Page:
Did you predict what SCOTUS would do in Timbs?

It would be foolhardy for anybody to predict what the Supreme Court is going to do with something. … Typically — not always, but typically — a court of last resort is not going to grant transfer, not going to grant certiorari, to affirm. … That said, rightly or wrongly, we viewed ourselves as an inferior court. … That, in many ways, presents a philosophical question: Should you as a lower court try to anticipate where the Supreme Court is going and try to get ahead of the curve, or are you better not looking into your crystal ball? …

As chair of the Lake County Judicial Nominating Commission, do you think merit-based judicial selection works?

I do. My philosophy when I’ve chaired that commission in Lake County is, even though I’m a native of Lake County … I never practiced law in Lake County, … I would break a tie, but I did not weigh in on who I thought were good candidates, or who I thought were weak candidates. I didn’t vote in any of those processes. I viewed my role simply as a facilitator, to let the locals, the nonlawyers and the lawyers, decide among themselves who ought to be the three whose names were being presented to the governor.

What has been the court’s biggest challenge during your time on the bench?

Certainly, the meth/opioid crisis — those two crises have caused profound ripple effects for the communities in which they are taking place, for the legal system there. As you might imagine, when you have a mother or a father or both who get hooked on drugs, are no longer is able to maintain a job, they lose the livelihood for that family, they often run into problems with the criminal law. … Perhaps before they’re even prosecuted criminally, they may have child abuse, child neglect issues that implicate child services, DCS folks. … And multiply that one tragedy to one family by hundreds of families in some counties, thousands of families in other counties, and you have a crisis in the trial courts that are really under water in some cases trying to deal with this situation. …

And the biggest success?

What’s happening with e-filing, the expansion of Odyssey. It’s been a long time coming. The ability to have judges being able to do work remotely, for lawyers to be able to access cases electronically. … We’re opening up the legal system in ways that really have never been possible before thanks to technology, and it has required a great investment of time and resources, but it’s finally paying dividends. … Nobody pays anything to access the Odyssey system, and we hope we can continue to do that, because having access to the courts, making these things open to the public, is really, we think, an important part of what we do.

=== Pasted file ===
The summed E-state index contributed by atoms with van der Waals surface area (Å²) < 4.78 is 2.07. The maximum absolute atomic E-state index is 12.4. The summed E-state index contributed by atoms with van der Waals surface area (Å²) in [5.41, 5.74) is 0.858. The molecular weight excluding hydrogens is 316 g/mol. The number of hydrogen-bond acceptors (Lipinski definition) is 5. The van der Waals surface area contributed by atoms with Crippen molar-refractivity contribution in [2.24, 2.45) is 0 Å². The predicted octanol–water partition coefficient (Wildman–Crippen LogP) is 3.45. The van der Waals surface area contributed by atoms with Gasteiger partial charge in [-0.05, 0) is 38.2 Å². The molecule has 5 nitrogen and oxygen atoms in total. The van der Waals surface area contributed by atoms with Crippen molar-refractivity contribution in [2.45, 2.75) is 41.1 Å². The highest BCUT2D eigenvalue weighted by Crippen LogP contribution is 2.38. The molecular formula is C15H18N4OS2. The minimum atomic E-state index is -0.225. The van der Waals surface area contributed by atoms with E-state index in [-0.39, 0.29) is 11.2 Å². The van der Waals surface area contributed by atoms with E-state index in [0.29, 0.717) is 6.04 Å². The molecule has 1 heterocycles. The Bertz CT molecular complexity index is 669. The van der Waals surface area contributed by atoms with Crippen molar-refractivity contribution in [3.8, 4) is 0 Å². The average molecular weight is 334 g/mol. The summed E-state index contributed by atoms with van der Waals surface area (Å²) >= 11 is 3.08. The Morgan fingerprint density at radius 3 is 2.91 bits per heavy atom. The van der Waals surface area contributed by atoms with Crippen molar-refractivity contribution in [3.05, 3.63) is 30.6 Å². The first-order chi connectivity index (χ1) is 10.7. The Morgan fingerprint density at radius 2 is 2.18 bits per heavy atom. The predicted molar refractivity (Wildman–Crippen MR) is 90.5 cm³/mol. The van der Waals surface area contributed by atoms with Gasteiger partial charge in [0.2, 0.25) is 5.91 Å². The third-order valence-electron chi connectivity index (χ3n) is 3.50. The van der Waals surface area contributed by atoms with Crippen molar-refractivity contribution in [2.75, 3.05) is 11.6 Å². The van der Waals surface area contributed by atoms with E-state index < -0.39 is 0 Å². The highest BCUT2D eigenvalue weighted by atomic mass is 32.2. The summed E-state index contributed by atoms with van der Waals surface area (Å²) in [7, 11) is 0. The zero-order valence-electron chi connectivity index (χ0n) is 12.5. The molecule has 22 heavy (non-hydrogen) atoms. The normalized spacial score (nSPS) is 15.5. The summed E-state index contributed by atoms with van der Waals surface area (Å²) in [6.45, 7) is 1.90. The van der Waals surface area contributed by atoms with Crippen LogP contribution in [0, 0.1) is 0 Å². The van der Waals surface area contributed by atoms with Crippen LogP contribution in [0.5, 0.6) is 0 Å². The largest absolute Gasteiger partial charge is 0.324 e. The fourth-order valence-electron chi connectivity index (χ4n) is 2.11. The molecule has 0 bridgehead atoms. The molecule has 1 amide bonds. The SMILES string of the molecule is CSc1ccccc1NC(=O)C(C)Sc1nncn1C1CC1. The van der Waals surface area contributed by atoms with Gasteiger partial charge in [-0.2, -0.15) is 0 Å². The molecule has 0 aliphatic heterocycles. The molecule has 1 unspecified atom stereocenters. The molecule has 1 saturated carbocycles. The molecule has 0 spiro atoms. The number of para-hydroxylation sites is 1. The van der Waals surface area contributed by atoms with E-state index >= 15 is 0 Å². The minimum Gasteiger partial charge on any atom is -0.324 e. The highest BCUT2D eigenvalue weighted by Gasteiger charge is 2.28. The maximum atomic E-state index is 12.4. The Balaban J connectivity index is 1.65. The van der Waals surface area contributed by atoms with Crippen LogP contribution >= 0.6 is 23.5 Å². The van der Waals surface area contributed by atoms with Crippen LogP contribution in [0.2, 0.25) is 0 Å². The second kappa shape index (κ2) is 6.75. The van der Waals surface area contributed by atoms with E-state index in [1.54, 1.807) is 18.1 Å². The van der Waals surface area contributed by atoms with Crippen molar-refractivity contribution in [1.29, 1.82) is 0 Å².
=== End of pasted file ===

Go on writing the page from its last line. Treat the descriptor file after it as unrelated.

What’s the hardest part of your job?

… For better or for worse, we’re, for the most part, as a practical matter, the last stop that most litigants in Indiana have to have their cases decided. … Whether it’s somebody who’s been terribly injured in an accident and is seeking his or her day in court. Whether it’s a criminal defendant who has been charged with the most heinous crime and is facing the ultimate punishment of life without parole or capital punishment. These things weigh heavily. …

And the best part?

… As a practicing lawyer, I used to relish having a chance to prepare for and deliver an oral argument. I loved that process, and I enjoy it on the other side of the bench, preparing for oral arguments. … The only difference between preparing as a lawyer and preparing as a judge is that I sleep a lot better the night before the argument. … I enjoy the conference afterward with my colleagues. There may be no better job than having a chance, after we’ve heard argument, to then retire to our conference room, and just the five of us around the table discussing the case. … And then, finally, because I love to write, the process — especially when a case is assigned to me for decision — of crafting an opinion that addresses the arguments by the parties and one that I hope not only is consistent with the law and facts, but one that will command the support of at least two other of my colleagues.

What do you see for your future and the court’s?

I think the court is in good hands and in good shape. We’re a different court today than we were five, 10 short years ago. But then again, we’re a different society today. And as society changes, the court, its composition and its goals and responsibilities will no doubt change. … As for myself, I hope to be in good health. I just survived a retention vote last fall, so I have nine years to go. … The question is, do I decide to hang up the cleats then? Or do I decide to go for another 10-year term? …•